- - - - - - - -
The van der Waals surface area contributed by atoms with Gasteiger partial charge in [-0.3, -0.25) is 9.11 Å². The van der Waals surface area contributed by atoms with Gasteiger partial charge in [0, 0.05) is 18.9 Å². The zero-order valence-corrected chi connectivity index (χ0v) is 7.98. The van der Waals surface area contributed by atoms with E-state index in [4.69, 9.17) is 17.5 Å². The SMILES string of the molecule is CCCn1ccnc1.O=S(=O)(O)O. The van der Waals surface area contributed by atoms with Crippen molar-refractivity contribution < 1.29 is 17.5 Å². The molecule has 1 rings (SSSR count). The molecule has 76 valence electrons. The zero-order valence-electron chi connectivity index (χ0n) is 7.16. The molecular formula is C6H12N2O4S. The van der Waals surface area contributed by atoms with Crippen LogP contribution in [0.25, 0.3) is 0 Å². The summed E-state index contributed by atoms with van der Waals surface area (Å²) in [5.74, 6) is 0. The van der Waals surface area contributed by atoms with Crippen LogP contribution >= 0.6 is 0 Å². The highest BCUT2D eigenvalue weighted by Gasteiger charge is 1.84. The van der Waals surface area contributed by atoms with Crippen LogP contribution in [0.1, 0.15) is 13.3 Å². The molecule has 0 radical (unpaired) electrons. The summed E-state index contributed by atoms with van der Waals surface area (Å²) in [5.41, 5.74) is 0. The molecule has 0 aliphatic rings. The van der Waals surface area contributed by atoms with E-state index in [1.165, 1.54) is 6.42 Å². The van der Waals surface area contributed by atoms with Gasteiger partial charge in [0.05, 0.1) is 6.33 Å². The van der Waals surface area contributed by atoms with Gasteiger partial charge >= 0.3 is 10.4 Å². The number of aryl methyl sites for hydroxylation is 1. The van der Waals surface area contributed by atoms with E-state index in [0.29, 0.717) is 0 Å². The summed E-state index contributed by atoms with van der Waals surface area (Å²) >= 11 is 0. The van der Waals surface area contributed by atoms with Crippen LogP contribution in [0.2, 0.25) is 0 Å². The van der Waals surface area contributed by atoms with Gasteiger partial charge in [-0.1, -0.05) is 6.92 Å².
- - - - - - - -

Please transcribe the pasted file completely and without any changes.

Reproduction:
The van der Waals surface area contributed by atoms with Gasteiger partial charge in [-0.3, -0.25) is 9.11 Å². The van der Waals surface area contributed by atoms with Gasteiger partial charge in [0, 0.05) is 18.9 Å². The zero-order valence-corrected chi connectivity index (χ0v) is 7.98. The van der Waals surface area contributed by atoms with E-state index in [4.69, 9.17) is 17.5 Å². The SMILES string of the molecule is CCCn1ccnc1.O=S(=O)(O)O. The van der Waals surface area contributed by atoms with Crippen molar-refractivity contribution < 1.29 is 17.5 Å². The molecule has 1 rings (SSSR count). The molecule has 76 valence electrons. The zero-order valence-electron chi connectivity index (χ0n) is 7.16. The molecular formula is C6H12N2O4S. The van der Waals surface area contributed by atoms with Crippen LogP contribution in [0.25, 0.3) is 0 Å². The summed E-state index contributed by atoms with van der Waals surface area (Å²) in [5.74, 6) is 0. The van der Waals surface area contributed by atoms with Crippen LogP contribution >= 0.6 is 0 Å². The highest BCUT2D eigenvalue weighted by Gasteiger charge is 1.84. The van der Waals surface area contributed by atoms with Crippen LogP contribution in [0.1, 0.15) is 13.3 Å². The molecule has 0 radical (unpaired) electrons. The summed E-state index contributed by atoms with van der Waals surface area (Å²) in [5.41, 5.74) is 0. The molecule has 0 aliphatic rings. The van der Waals surface area contributed by atoms with E-state index in [1.165, 1.54) is 6.42 Å². The van der Waals surface area contributed by atoms with Gasteiger partial charge in [0.05, 0.1) is 6.33 Å². The van der Waals surface area contributed by atoms with Gasteiger partial charge >= 0.3 is 10.4 Å². The number of aryl methyl sites for hydroxylation is 1. The van der Waals surface area contributed by atoms with E-state index in [0.29, 0.717) is 0 Å². The summed E-state index contributed by atoms with van der Waals surface area (Å²) >= 11 is 0. The van der Waals surface area contributed by atoms with Crippen LogP contribution in [0.2, 0.25) is 0 Å². The van der Waals surface area contributed by atoms with Gasteiger partial charge in [-0.1, -0.05) is 6.92 Å².